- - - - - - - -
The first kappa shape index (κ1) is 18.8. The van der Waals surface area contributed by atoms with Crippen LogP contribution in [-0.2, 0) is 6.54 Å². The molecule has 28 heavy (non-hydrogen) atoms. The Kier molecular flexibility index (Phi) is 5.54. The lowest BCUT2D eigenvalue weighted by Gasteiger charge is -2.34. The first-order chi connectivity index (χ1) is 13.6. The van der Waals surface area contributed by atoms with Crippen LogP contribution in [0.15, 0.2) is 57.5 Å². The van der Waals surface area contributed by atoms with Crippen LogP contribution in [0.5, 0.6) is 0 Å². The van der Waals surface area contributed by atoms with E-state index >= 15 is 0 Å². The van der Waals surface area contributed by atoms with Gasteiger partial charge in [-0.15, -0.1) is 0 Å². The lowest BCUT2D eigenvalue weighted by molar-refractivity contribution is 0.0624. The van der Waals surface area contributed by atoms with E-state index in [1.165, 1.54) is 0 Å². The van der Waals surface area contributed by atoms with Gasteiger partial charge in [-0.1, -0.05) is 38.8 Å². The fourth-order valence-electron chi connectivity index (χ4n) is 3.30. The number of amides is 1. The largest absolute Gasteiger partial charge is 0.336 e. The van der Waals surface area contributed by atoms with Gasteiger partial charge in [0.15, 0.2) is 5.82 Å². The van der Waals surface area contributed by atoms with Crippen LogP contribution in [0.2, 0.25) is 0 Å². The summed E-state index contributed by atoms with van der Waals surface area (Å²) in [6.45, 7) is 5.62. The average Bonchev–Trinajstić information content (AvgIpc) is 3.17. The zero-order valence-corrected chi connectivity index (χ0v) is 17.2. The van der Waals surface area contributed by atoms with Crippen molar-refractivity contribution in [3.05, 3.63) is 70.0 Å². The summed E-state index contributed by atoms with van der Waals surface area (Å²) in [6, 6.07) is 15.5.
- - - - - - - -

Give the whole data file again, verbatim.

The first kappa shape index (κ1) is 18.8. The van der Waals surface area contributed by atoms with Crippen LogP contribution in [-0.2, 0) is 6.54 Å². The molecule has 28 heavy (non-hydrogen) atoms. The Kier molecular flexibility index (Phi) is 5.54. The lowest BCUT2D eigenvalue weighted by Gasteiger charge is -2.34. The first-order chi connectivity index (χ1) is 13.6. The van der Waals surface area contributed by atoms with Crippen LogP contribution in [0.15, 0.2) is 57.5 Å². The van der Waals surface area contributed by atoms with Crippen LogP contribution in [0.5, 0.6) is 0 Å². The van der Waals surface area contributed by atoms with E-state index >= 15 is 0 Å². The van der Waals surface area contributed by atoms with Gasteiger partial charge in [-0.15, -0.1) is 0 Å². The lowest BCUT2D eigenvalue weighted by molar-refractivity contribution is 0.0624. The van der Waals surface area contributed by atoms with E-state index in [1.165, 1.54) is 0 Å². The van der Waals surface area contributed by atoms with Gasteiger partial charge in [-0.1, -0.05) is 38.8 Å². The fourth-order valence-electron chi connectivity index (χ4n) is 3.30. The number of amides is 1. The largest absolute Gasteiger partial charge is 0.336 e. The van der Waals surface area contributed by atoms with Gasteiger partial charge in [0.15, 0.2) is 5.82 Å². The van der Waals surface area contributed by atoms with Crippen LogP contribution in [0.2, 0.25) is 0 Å². The summed E-state index contributed by atoms with van der Waals surface area (Å²) in [6.45, 7) is 5.62. The average Bonchev–Trinajstić information content (AvgIpc) is 3.17. The zero-order valence-corrected chi connectivity index (χ0v) is 17.2. The van der Waals surface area contributed by atoms with Crippen molar-refractivity contribution in [3.05, 3.63) is 70.0 Å². The summed E-state index contributed by atoms with van der Waals surface area (Å²) in [6, 6.07) is 15.5.